But it wasn't to be.

My vanishing panel

The first shocker was a message early in the morning that Rutendo would not be able to come, through no fault of her own. I don't think it's my place to explain what happened – suffice to say I was gutted I would not be able to meet her.

I frantically messaged lovely author friend Patrice Lawrence to find out if she was free to stand in. She wasn't.

Then, another message: Bali's train had been delayed and then now it was too late to get to London. He wasn't coming either.

I was having visions of sitting alone on a stage babbling nonsense for an hour and a half ... when festival director and co founder Mend Mariwany suddenly appeared with a relieved grin.

He'd managed to persuade Samantha Williams, inspirational multicultural bookseller, to become my fellow panellist, and writer and educator Darren Chetty  (who had come along to attend our talk) to become chair.

Here's a doodle of the three of us from illustrator Sarah McIntyre:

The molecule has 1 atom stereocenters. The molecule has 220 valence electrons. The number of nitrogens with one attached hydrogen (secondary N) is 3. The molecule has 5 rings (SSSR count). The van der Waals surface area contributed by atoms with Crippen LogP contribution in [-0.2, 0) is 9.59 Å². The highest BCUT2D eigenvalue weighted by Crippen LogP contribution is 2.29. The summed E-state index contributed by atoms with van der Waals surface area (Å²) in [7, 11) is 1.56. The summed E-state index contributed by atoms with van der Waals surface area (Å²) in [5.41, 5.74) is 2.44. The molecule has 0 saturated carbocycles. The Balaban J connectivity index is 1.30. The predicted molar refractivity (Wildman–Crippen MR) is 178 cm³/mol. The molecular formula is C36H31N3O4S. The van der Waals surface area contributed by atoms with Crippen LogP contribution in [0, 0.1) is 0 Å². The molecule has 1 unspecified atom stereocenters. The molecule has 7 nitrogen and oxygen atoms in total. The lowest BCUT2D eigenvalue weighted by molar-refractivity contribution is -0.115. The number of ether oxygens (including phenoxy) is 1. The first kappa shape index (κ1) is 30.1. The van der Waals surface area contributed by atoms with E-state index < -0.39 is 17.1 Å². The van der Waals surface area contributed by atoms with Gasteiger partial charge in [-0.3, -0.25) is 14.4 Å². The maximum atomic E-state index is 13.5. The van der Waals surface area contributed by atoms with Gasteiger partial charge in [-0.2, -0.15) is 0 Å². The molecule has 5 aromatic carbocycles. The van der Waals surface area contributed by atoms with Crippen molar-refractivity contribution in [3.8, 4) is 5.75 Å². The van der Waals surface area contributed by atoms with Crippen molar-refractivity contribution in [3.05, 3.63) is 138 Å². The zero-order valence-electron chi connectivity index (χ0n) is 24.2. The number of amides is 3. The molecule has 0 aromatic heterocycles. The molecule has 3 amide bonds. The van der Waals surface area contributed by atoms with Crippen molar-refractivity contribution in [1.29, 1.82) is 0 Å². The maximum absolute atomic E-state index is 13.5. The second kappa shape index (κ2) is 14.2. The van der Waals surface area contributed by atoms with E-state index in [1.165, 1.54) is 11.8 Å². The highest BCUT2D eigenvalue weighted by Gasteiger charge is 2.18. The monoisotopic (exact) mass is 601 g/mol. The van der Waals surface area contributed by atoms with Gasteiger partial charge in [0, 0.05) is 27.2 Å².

Darren Chetty, Candy Gourlay, Samantha Williams at Bare Lit 2018. Sketch by Sarah McIntyre


We had a quicky FIVE minutes to chat and prepare, and then we were on the stage!

I have to say my two new colleagues were superb. Samantha calls books "weapons of mass destruction" and earnestly believes that reading is key to a child's future wellbeing. Dismayed by the whiteness of books available to her own children, she has thrown herself into bookselling – with the aim to  "source, sell, encourage, self-publish and promote beautiful British multicultural children's books that celebrate diversity particularly children and families of Caribbean/African descent".